Toby Price is “in shock” after creating Dakar Rally history as the first Australian to win the 37-year event, stretching his lead in the final stage for a convincing victory.
I don’t know what to say, I don’t know what to think. I’m in shock, I never would’ve thought I could win this race in my second participation. This is incredible for my family, my friends and my fans back in Australia! Winning in my second participation is awesome, but being the first Australian to win the Dakar is just insane. I would’ve never imagined this two years ago. Finishing the rally is already a triumph. Winning it is amazing! I tackled the race in true Aussie style. I attacked when I had to, when the time was right, and I kept an eye on my bike during the all-important marathon stages. I also navigated rather well. I hope this is just the start, to win again. It won’t be easy, so I’ve got to savour this victory.”
After two weeks, 12 stages (one was cancelled), 9000km and five stage wins, the KTM factory rider from NSW finished the event 39:41 minutes in front of fellow KTM rider Stefan Svitko of Portugal.
It was the 15th consecutive win for the Austrian factory.
The final stage was won by overall third-placed Pablo Quintanilla of Chile on a Husqvarna.
Our only Australian competitor was fourth on the final stage into Rosario, Argentina, just 4:22 behind Pablo. With his five stage victories, he was the only rider this year to score more than one stage win.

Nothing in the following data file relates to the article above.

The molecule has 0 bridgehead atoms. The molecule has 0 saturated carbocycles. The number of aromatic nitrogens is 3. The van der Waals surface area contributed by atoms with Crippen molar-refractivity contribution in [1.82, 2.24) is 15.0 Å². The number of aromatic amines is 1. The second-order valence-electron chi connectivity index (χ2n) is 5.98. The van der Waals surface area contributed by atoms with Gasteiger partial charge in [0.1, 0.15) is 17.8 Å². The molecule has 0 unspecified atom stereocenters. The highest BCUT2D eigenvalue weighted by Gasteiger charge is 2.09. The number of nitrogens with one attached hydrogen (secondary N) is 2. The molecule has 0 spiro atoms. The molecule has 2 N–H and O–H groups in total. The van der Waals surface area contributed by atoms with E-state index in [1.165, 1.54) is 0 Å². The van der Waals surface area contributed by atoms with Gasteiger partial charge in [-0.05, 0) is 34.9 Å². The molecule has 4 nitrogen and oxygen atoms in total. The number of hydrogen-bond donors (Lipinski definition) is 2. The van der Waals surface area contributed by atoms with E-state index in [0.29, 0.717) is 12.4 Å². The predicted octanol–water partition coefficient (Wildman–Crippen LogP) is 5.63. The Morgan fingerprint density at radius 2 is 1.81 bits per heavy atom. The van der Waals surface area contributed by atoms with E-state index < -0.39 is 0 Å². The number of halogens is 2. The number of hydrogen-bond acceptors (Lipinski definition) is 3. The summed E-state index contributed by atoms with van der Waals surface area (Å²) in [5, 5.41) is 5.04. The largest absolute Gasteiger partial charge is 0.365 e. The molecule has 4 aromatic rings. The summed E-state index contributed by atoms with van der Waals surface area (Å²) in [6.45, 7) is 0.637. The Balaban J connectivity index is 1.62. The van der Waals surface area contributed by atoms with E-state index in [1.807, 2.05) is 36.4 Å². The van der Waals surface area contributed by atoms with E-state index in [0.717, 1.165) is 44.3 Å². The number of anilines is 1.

Tomorrow, the 29-year-old Hunter Valley rider, five-time Australian off-road champion and four-time Finke Desert winner will stand on the top step of the podium after last year claiming a surprising third place in his debut appearance.
Australia has a long history of Dakar entries, most notably rookie and privateer Andy Haydon who placed third in 1998, Simon Pavey who has competed 10 times and the late Andy Caldecott who competed from 2004 to 2006 when he tragically died during the race.
Toby’s victory is stunning given the harsh conditions of the event this year when searing temperatures and violent storms caused the cancellation of the second stage and the shortening of two stages in the sand dunes.
The winner of the car section was French legend Stephane Peterhansel in a Peugeot. It was his 12th Dakar victory; six times in cars after winning six times in the 1990s on Yamaha 750 and 850cc motorcycles.
The quad category was won by Marcos Patronelli of Argentina ahead of his brother Alezandro, both on Yamahas.
Today’s stage and tomorrow’s podium presentation will be broadcast on SBS at 5pm. Let’s hope Australian mainstream media now gets behind Toby and gives him the coverage he so richly deserves.